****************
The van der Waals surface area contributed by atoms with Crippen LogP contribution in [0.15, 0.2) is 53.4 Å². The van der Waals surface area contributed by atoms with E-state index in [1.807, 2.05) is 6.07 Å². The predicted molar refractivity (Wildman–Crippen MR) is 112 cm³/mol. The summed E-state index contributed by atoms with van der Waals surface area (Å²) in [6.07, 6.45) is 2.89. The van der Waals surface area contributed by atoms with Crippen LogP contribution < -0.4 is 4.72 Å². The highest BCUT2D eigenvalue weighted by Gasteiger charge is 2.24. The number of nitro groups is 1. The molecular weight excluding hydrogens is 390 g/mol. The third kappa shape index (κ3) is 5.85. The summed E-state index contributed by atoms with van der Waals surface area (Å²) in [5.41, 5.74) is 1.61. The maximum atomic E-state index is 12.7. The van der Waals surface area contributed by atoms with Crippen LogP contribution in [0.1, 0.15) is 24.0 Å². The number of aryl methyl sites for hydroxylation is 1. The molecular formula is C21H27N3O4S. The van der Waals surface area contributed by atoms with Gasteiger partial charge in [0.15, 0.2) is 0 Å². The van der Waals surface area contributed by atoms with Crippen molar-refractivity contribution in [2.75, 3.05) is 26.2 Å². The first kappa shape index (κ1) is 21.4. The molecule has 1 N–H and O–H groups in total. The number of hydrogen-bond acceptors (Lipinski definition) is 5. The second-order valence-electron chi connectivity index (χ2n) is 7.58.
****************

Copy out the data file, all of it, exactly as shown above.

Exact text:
The van der Waals surface area contributed by atoms with Crippen LogP contribution in [0.15, 0.2) is 53.4 Å². The van der Waals surface area contributed by atoms with E-state index in [1.807, 2.05) is 6.07 Å². The predicted molar refractivity (Wildman–Crippen MR) is 112 cm³/mol. The summed E-state index contributed by atoms with van der Waals surface area (Å²) in [6.07, 6.45) is 2.89. The van der Waals surface area contributed by atoms with Crippen LogP contribution < -0.4 is 4.72 Å². The highest BCUT2D eigenvalue weighted by Gasteiger charge is 2.24. The number of nitro groups is 1. The molecular weight excluding hydrogens is 390 g/mol. The third kappa shape index (κ3) is 5.85. The summed E-state index contributed by atoms with van der Waals surface area (Å²) in [5.41, 5.74) is 1.61. The maximum atomic E-state index is 12.7. The van der Waals surface area contributed by atoms with Crippen LogP contribution in [0.1, 0.15) is 24.0 Å². The number of aryl methyl sites for hydroxylation is 1. The molecular formula is C21H27N3O4S. The van der Waals surface area contributed by atoms with Gasteiger partial charge in [0.15, 0.2) is 0 Å². The van der Waals surface area contributed by atoms with Crippen molar-refractivity contribution in [2.75, 3.05) is 26.2 Å². The first kappa shape index (κ1) is 21.4. The molecule has 1 N–H and O–H groups in total. The number of hydrogen-bond acceptors (Lipinski definition) is 5. The second-order valence-electron chi connectivity index (χ2n) is 7.58.